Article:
Opting Out of Whiteness
For decades, immigrants fought to be considered white. Now that trend is reversing.
Writes The Russia-Iran File
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I had always objected to race-based affirmative action on the principle that it was illiberal and anti-meritocratic. Job hunting during the pandemic changed my objection. Suddenly, despite my principled opposition, a practical part of me wished that there was affirmative action for Middle Easterners. I did the least I could do, returning to my full name, “Khashayar,” instead of Shay, in job applications as a signal to recruiters or hiring managers that I’m not that white.
My experience is an illustration of centuries of migration and assimilation in America. Immigrants who came to America always wanted to be counted as white to receive the benefits of whiteness. Now that the tides are turning, immigrants—and their descendants—want a divorce from whiteness.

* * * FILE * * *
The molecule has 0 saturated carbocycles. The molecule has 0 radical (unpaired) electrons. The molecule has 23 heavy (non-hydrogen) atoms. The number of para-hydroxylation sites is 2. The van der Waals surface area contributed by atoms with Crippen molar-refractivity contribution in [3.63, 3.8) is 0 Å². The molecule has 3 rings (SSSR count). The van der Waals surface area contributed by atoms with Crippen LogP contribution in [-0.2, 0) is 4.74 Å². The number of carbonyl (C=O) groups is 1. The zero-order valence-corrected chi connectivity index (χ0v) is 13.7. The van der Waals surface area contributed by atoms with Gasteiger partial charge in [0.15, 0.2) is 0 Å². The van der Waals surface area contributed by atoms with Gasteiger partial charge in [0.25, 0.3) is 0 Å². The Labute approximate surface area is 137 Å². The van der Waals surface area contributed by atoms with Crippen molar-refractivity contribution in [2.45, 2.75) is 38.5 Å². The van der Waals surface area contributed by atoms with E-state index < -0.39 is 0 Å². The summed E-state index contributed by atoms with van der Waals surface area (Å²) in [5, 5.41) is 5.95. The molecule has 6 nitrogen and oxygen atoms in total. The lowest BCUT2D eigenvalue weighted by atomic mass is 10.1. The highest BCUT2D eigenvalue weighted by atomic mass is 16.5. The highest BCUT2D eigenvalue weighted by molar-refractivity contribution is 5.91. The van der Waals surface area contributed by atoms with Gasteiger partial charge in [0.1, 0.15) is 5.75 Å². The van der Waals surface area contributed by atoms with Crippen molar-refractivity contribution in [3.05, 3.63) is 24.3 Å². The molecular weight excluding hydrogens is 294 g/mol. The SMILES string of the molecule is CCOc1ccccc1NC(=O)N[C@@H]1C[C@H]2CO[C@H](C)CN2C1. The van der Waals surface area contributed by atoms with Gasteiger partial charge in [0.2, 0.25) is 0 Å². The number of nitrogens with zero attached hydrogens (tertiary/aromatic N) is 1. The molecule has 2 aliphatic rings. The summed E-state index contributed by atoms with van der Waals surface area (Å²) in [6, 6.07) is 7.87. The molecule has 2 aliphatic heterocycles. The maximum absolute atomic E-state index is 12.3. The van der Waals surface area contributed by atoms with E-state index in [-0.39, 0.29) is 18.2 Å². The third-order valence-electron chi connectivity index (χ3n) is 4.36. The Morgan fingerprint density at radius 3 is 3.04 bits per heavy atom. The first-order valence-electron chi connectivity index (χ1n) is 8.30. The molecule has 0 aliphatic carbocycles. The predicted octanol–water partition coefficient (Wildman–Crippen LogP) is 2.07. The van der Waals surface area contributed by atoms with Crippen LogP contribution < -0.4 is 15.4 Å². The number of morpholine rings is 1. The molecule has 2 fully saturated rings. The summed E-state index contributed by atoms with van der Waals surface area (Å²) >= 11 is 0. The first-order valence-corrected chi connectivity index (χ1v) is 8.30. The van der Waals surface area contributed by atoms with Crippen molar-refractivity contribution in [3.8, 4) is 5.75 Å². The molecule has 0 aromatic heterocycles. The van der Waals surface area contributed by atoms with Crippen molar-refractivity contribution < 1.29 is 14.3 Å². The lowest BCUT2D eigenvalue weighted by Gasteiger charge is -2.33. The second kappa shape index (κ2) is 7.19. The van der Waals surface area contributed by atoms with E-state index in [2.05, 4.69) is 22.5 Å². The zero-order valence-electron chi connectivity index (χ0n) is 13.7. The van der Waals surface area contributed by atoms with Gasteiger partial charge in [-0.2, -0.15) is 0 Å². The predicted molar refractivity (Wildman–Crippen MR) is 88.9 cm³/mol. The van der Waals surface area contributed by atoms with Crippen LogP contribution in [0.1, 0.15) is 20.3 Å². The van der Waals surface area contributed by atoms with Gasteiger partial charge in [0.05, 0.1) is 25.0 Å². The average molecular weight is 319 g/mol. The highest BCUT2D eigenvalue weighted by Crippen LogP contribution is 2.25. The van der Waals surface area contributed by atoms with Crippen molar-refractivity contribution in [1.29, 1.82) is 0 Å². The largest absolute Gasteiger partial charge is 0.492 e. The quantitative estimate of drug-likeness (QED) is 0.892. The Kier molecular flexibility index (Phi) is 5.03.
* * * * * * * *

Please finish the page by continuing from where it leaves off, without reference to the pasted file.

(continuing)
Benjamin Franklin infamously wrote that America should prioritize white immigrants. On this principle, he favored restricting the immigration of “swarthy” Germans. But Germans came here, nevertheless, and they eventually became white. The same is true of the Irish, the Italians, the Jews, and the Greeks. Just like my Middle Eastern forefathers, each of these groups tried to “become” white, and they eventually did.
That racial categories are so pliable shows how inane the entire concept of race is. My great aunt, with her blonde hair, blue eyes, and fair complexion, was born in northern Iran, but my “white” friend from Indiana with his olive skin would pass as white before her. The racial categories that we have become so attached to break down with even the slightest rational pushback, and yet we refuse to let them go.
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Again again, “race” becomes such a obviously flawed perception and paradigm.
I just don’t know how to get the human “race” to move on to a better understanding of what makes humans different and what doesn’t.